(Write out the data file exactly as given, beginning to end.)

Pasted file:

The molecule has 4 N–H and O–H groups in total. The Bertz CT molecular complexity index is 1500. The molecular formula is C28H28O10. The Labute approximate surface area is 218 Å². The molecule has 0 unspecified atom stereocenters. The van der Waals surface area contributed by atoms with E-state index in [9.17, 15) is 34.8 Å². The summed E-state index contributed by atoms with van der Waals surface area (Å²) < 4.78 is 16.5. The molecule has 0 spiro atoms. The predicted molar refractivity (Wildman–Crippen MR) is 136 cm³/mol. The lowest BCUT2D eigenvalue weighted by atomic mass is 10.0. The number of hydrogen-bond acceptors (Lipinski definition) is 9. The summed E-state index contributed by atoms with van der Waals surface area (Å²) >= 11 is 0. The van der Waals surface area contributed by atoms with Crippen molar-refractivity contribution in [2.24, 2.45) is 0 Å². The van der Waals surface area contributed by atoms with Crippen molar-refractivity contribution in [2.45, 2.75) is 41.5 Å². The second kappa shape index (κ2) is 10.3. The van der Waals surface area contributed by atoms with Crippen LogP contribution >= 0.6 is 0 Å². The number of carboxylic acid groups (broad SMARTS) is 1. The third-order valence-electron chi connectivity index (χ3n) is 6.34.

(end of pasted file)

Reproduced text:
The molecule has 4 N–H and O–H groups in total. The Bertz CT molecular complexity index is 1500. The molecular formula is C28H28O10. The Labute approximate surface area is 218 Å². The molecule has 0 unspecified atom stereocenters. The van der Waals surface area contributed by atoms with E-state index in [9.17, 15) is 34.8 Å². The summed E-state index contributed by atoms with van der Waals surface area (Å²) < 4.78 is 16.5. The molecule has 0 spiro atoms. The predicted molar refractivity (Wildman–Crippen MR) is 136 cm³/mol. The lowest BCUT2D eigenvalue weighted by atomic mass is 10.0. The number of hydrogen-bond acceptors (Lipinski definition) is 9. The summed E-state index contributed by atoms with van der Waals surface area (Å²) >= 11 is 0. The van der Waals surface area contributed by atoms with Crippen molar-refractivity contribution in [2.24, 2.45) is 0 Å². The van der Waals surface area contributed by atoms with Crippen molar-refractivity contribution in [2.45, 2.75) is 41.5 Å². The second kappa shape index (κ2) is 10.3. The van der Waals surface area contributed by atoms with Crippen LogP contribution >= 0.6 is 0 Å². The number of carboxylic acid groups (broad SMARTS) is 1. The third-order valence-electron chi connectivity index (χ3n) is 6.34.